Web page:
0

I have a dehumidifier (Pro Breeze 1L) which works with a capacitative touch sensor. When the machine is plugged in, the two buttons (on/off, light) flash on, but it will not be on until the button is pressed. I want to basically turn it on by timer.

The chassis has space for a Pi Zero and it was cheap, so I gave hacking it a go.

The spring has a 1kΩ SMD resistor (102) before the microcontroller (FMD illegible product code). So I soldered a threaded 18AWG wire which I crudely jammed into the GPIO21 header pin of a Pi Zero (footnote 1). The Pi Zero is running Jupyter notebook, which I interface with and run code to switch the pin for 200 ms as a sink before switching back to a high-impedance state (less than 150 ms nothing happens).

I connected a MP1584EN step down from the 12V power supply to 5V connected to the Pi Zero's header pins (the variable resistor is fiddly, but I got it to 5.05V). Stealing the board's 5V does not power the Pi Zero.

Assuming it was a small difference in ground voltages, I also connected the chip's ground to the Pi's.

However, chip resets (LEDs for both buttons flash on) instead of turning on the dehumidifier cooler when

  • the Pi Zero is powered from the buck converter and when the grounds are connected
  • the Pi Zero is powered from the buck converter and when the grounds are not connected
  • the Pi Zero is powered by external USB and when the grounds are connected

Whereas when the Pi Zero is powered by external USB and when the grounds are not connected, the switch "hickups" for half a second toggling between on and off.

I tried different resistors between the GPIO21 and the switch. ≥5kΩ my finger no longer triggers it. ≥20kΩ the pi is unable to produce a response. So I went with 10kΩ. In desperation, I tried a rectifier both ways and it behaved as I expected.

Given the hickup behaviour when in a high-impedance state, I assume I am missing something obvious.

setup (The Pi had a previous life as a weather station, hence why it has a header on the boot RUN pins and its pins are a bit worn, but it's pins work fine —tested)

Footnote 1. The gauge is too low but I could not find my 24AWG and I am at the prototyping stage and would have done a proper crimped connector later.

Footnote 2. Code:

import RPi.GPIO as GPIO
import time

class Controller:
    def __init__(self, pin: int):
        """
        pin = GPIO pin number (Broadcom SOC)

        The instance when called "presses the button", but transitly making pin ``pin`` act 
        as a sink and then going into a high-impedance state.

        There is a mode already but I don't remember how one does it.
        """
        GPIO.setmode(GPIO.BCM)  # Use Pin numbers
        self.pin = pin
        self.deactivate_sink()

    def __call__(self, hold_ms:float=200):
        self.deactivate_sink()
        self.activate_sink() 
        time.sleep(hold_ms * 1e-3)
        return self.deactivate_sink()

    def activate_sink(self):
        GPIO.setup(self.pin, GPIO.OUT)  # Set the pin as an output
        GPIO.output(self.pin, GPIO.LOW)  # Drive the pin low to act as a sink
    
    def deactivate_sink(self):
        GPIO.setup(self.pin, GPIO.IN)  # Set the pin as an input (high-impedance state)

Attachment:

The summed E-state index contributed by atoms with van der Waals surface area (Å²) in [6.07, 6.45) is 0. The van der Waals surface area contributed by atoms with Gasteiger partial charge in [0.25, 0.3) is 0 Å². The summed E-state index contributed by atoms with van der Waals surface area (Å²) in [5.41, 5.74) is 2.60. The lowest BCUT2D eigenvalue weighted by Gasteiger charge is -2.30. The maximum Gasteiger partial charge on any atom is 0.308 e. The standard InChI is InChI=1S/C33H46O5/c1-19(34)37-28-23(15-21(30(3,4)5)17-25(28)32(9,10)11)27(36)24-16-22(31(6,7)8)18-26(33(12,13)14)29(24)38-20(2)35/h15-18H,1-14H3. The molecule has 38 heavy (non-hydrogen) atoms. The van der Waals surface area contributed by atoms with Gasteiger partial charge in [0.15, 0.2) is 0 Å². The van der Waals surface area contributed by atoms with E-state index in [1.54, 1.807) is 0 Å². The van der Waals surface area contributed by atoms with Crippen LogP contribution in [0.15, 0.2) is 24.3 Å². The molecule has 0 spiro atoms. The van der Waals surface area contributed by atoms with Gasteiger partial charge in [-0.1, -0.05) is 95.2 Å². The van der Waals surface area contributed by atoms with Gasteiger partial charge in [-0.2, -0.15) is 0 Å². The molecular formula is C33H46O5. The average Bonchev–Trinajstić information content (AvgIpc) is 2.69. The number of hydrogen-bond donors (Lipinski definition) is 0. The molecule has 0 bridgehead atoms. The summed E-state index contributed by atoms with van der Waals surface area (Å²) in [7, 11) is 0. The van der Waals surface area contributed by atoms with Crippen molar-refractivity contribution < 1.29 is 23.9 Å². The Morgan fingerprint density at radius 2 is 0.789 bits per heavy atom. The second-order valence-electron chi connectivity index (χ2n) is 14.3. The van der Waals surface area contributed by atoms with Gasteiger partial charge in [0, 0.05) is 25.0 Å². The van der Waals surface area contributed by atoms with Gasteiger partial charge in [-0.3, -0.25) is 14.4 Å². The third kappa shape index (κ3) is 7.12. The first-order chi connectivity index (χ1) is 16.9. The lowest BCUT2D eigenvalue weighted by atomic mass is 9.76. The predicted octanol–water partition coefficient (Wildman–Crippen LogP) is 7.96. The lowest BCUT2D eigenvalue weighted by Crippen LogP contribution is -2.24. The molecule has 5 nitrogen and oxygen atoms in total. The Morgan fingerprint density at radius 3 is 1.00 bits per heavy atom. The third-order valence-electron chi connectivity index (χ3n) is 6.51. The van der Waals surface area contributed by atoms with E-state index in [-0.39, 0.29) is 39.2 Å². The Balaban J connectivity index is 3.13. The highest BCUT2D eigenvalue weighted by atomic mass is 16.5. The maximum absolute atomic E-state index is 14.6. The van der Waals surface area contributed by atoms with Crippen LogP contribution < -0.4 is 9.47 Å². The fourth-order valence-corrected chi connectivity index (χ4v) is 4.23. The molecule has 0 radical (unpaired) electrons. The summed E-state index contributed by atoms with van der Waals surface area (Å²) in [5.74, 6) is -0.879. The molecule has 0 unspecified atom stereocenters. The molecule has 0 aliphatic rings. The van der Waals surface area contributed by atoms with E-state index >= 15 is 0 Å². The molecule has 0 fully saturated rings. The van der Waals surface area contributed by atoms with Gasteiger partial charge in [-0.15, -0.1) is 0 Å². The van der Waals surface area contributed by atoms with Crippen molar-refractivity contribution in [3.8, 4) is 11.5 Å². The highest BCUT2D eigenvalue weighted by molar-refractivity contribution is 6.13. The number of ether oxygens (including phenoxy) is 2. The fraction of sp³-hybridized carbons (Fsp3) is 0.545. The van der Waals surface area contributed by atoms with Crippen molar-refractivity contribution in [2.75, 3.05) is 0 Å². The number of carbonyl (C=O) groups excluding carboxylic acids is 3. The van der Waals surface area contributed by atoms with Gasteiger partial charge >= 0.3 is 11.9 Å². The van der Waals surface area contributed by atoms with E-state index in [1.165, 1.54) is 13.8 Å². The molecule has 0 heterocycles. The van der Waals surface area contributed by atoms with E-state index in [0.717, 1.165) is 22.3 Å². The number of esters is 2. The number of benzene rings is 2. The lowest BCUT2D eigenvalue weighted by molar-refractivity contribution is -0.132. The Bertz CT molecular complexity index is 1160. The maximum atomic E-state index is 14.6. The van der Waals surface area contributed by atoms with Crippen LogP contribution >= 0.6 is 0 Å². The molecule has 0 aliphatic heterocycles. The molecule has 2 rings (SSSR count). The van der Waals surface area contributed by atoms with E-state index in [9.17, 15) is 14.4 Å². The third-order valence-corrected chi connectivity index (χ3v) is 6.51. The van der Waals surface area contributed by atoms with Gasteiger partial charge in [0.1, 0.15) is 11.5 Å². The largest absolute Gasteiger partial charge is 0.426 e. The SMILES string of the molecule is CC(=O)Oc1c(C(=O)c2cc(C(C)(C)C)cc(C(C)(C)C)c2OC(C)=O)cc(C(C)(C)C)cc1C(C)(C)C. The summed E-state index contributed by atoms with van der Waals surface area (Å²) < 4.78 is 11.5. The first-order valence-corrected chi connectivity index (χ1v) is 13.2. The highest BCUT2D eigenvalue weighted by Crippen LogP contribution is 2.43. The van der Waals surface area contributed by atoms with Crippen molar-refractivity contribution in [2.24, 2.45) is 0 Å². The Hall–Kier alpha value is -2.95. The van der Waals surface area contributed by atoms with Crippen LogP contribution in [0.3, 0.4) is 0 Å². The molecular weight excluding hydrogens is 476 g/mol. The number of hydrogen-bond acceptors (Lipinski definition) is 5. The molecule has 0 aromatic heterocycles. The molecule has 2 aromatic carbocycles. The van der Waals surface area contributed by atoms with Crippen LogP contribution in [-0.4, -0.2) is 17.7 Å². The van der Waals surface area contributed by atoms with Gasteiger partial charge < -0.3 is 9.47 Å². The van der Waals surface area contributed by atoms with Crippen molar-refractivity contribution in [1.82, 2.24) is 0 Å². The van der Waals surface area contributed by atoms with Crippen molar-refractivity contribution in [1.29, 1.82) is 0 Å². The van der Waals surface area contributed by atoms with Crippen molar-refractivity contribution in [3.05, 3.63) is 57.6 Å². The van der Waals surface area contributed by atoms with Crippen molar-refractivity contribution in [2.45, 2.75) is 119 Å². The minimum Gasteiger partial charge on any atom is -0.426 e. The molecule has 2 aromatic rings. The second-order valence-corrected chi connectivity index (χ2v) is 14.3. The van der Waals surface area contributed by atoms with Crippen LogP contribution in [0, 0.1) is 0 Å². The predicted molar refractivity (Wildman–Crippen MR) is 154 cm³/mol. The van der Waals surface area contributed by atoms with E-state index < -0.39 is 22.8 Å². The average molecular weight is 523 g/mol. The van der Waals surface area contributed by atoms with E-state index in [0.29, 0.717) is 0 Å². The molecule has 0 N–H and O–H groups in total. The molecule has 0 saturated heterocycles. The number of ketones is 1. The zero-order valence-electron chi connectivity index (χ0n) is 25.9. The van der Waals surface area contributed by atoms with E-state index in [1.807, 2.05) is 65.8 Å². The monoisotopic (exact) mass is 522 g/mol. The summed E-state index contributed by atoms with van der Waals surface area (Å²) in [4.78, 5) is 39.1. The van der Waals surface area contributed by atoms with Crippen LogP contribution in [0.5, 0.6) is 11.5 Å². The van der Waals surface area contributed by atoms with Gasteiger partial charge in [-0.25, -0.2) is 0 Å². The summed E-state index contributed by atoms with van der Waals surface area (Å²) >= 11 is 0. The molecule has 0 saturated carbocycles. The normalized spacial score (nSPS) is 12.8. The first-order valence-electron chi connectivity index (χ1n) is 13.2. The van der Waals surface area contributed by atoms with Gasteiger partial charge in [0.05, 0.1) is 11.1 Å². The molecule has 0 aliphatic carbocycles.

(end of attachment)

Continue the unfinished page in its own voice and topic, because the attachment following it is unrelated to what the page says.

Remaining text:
return GPIO.input(self.pin)

    def go_brief_high(self, hold_ms: float=1):
        """
        Testing...
        """
        GPIO.setup(self.pin, GPIO.OUT)
        GPIO.output(self.pin, GPIO.HIGH)
        time.sleep(hold_ms)
        GPIO.output(self.pin, GPIO.LOW)
        time.sleep(hold_ms)
        self.deactivate_sink()

# ------------------------------------
# to turn on:
controller = Controller(21)
controller(200)
4
  • 1
    don't fool yourself into thinking that the circuit board in the dehumidifier is safe to touch ... it can easily have full line voltage on all parts, and therefore be an electrocution hazard
    – jsotola
    Jan 20 at 18:43
  • It's not mains, it's a 12V 5.5mm barrel connector but at 3A max —although my multimeter measured 11V when I was twisting the potentiometer screw in the buck converter. Jan 20 at 18:52
  • Connecting a Pi to an unknown circuit is asking for trouble - expect to blow up a few Pi.
    – Milliways
    Jan 20 at 23:07
  • Yes, there should be a rectifier to GPIO21, you're right. But the Pi Zero is warn and the microSD 8GB. Re power management, the 12V -> 5V step down on the manufacture's board is okay (there are 2 100µF caps but at the back) as opposed to by two resistors —it's at 4.99±0.01V >200 mA so actually cleaner than the MP1584EN —I have had one powering a Pi 4 for two years now and had no issues, so it's probably fine. My project longevity worry is that there's no safeguards agains water flowing on the board if the machine were kicked. I've had a Pi die in an irrigation project that way. Jan 21 at 9:27

1 Answer 1

0

Due to the conflicting evidence, I tried again the tests: I got different results which explains what is happening.

Briefly closing the circuit

  • Without a rectifier and the ground from the machine's board's 5V circuit: the machine's board reset
  • With a rectifier facing the machine's board's 5V circuit ground, i.e. band towards, it's the cathode: it does nothing
  • With a rectifier facing away from the machine's board's 5V circuit ground, i.e. it's the anode: signal works

This means that my assumption that the circuit closes with a sink was wrong, it required a source (which is odd, right?).

As a results, connecting GPIO21 to a rectifier (facing away), a 10 kΩ resistor and a 10µF capacitor and briefly setting it to high (50µs) correctly toggles the system. As it's brief and about 1mV and >1mA it will not be happening frequently, I am happy with this solution.

Your Answer

By clicking “Post Your Answer”, you agree to our terms of service and acknowledge you have read our privacy policy.

Not the answer you're looking for? Browse other questions tagged or ask your own question.